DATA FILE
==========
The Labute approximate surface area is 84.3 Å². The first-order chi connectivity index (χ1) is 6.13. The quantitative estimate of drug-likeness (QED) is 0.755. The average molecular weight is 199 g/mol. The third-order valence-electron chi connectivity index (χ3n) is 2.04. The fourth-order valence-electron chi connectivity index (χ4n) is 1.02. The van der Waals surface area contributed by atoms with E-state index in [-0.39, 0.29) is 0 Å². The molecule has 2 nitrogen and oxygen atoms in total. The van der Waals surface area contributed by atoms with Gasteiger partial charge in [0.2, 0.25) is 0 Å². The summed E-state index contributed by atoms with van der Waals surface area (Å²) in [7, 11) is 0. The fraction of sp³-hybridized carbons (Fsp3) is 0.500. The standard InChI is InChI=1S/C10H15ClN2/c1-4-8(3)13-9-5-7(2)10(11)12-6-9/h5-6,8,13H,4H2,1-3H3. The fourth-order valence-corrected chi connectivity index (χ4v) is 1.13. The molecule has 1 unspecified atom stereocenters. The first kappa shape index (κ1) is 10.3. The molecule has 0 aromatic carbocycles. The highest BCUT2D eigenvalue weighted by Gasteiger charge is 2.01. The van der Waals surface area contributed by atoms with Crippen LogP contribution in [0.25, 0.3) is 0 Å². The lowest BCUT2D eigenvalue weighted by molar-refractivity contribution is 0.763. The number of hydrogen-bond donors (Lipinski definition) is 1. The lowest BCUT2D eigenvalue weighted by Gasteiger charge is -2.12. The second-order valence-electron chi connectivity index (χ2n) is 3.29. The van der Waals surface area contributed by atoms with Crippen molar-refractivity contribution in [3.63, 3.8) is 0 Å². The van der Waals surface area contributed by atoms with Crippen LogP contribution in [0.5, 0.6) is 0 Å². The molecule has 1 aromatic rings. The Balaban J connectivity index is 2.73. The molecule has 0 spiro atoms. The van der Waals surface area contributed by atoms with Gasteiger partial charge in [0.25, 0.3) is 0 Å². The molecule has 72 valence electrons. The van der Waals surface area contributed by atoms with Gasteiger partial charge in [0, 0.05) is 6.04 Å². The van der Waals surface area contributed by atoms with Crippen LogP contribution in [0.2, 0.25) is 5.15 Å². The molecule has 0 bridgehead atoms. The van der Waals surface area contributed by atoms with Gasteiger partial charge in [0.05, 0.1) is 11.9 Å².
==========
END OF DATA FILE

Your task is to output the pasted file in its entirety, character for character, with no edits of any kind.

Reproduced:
The Labute approximate surface area is 84.3 Å². The first-order chi connectivity index (χ1) is 6.13. The quantitative estimate of drug-likeness (QED) is 0.755. The average molecular weight is 199 g/mol. The third-order valence-electron chi connectivity index (χ3n) is 2.04. The fourth-order valence-electron chi connectivity index (χ4n) is 1.02. The van der Waals surface area contributed by atoms with E-state index in [-0.39, 0.29) is 0 Å². The molecule has 2 nitrogen and oxygen atoms in total. The van der Waals surface area contributed by atoms with Gasteiger partial charge in [0.2, 0.25) is 0 Å². The summed E-state index contributed by atoms with van der Waals surface area (Å²) in [7, 11) is 0. The fraction of sp³-hybridized carbons (Fsp3) is 0.500. The standard InChI is InChI=1S/C10H15ClN2/c1-4-8(3)13-9-5-7(2)10(11)12-6-9/h5-6,8,13H,4H2,1-3H3. The fourth-order valence-corrected chi connectivity index (χ4v) is 1.13. The molecule has 1 unspecified atom stereocenters. The first kappa shape index (κ1) is 10.3. The molecule has 0 aromatic carbocycles. The highest BCUT2D eigenvalue weighted by Gasteiger charge is 2.01. The van der Waals surface area contributed by atoms with Crippen LogP contribution in [0.25, 0.3) is 0 Å². The lowest BCUT2D eigenvalue weighted by molar-refractivity contribution is 0.763. The number of hydrogen-bond donors (Lipinski definition) is 1. The lowest BCUT2D eigenvalue weighted by Gasteiger charge is -2.12. The second-order valence-electron chi connectivity index (χ2n) is 3.29. The van der Waals surface area contributed by atoms with Crippen molar-refractivity contribution in [3.63, 3.8) is 0 Å². The van der Waals surface area contributed by atoms with Crippen LogP contribution in [0.5, 0.6) is 0 Å². The molecule has 1 aromatic rings. The Balaban J connectivity index is 2.73. The molecule has 0 spiro atoms. The van der Waals surface area contributed by atoms with Gasteiger partial charge in [0.25, 0.3) is 0 Å². The molecule has 72 valence electrons. The van der Waals surface area contributed by atoms with Gasteiger partial charge in [0, 0.05) is 6.04 Å². The van der Waals surface area contributed by atoms with Crippen LogP contribution in [0.2, 0.25) is 5.15 Å². The molecule has 0 bridgehead atoms. The van der Waals surface area contributed by atoms with Gasteiger partial charge in [0.05, 0.1) is 11.9 Å².